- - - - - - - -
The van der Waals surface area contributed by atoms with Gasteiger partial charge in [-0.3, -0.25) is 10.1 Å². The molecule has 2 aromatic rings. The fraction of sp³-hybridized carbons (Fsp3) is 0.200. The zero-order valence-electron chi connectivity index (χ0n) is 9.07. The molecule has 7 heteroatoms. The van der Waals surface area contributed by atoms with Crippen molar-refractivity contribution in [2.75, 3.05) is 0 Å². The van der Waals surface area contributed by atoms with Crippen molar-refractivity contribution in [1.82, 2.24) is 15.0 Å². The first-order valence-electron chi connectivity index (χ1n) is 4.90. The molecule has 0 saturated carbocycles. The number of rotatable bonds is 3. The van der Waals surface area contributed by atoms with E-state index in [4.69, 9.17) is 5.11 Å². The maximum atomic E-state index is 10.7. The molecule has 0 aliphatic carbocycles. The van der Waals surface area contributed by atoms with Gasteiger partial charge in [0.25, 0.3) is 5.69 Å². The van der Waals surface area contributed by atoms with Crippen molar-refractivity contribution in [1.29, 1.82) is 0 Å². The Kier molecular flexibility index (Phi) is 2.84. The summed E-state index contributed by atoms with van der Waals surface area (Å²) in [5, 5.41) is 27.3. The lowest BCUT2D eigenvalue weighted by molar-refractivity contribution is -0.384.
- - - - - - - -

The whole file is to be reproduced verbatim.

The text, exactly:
The van der Waals surface area contributed by atoms with Gasteiger partial charge in [-0.3, -0.25) is 10.1 Å². The molecule has 2 aromatic rings. The fraction of sp³-hybridized carbons (Fsp3) is 0.200. The zero-order valence-electron chi connectivity index (χ0n) is 9.07. The molecule has 7 heteroatoms. The van der Waals surface area contributed by atoms with Crippen molar-refractivity contribution in [2.75, 3.05) is 0 Å². The van der Waals surface area contributed by atoms with Crippen molar-refractivity contribution in [1.82, 2.24) is 15.0 Å². The first-order valence-electron chi connectivity index (χ1n) is 4.90. The molecule has 0 saturated carbocycles. The number of rotatable bonds is 3. The van der Waals surface area contributed by atoms with E-state index in [4.69, 9.17) is 5.11 Å². The maximum atomic E-state index is 10.7. The molecule has 0 aliphatic carbocycles. The van der Waals surface area contributed by atoms with Gasteiger partial charge in [0.25, 0.3) is 5.69 Å². The van der Waals surface area contributed by atoms with Crippen molar-refractivity contribution in [1.29, 1.82) is 0 Å². The Kier molecular flexibility index (Phi) is 2.84. The summed E-state index contributed by atoms with van der Waals surface area (Å²) in [5, 5.41) is 27.3. The lowest BCUT2D eigenvalue weighted by molar-refractivity contribution is -0.384.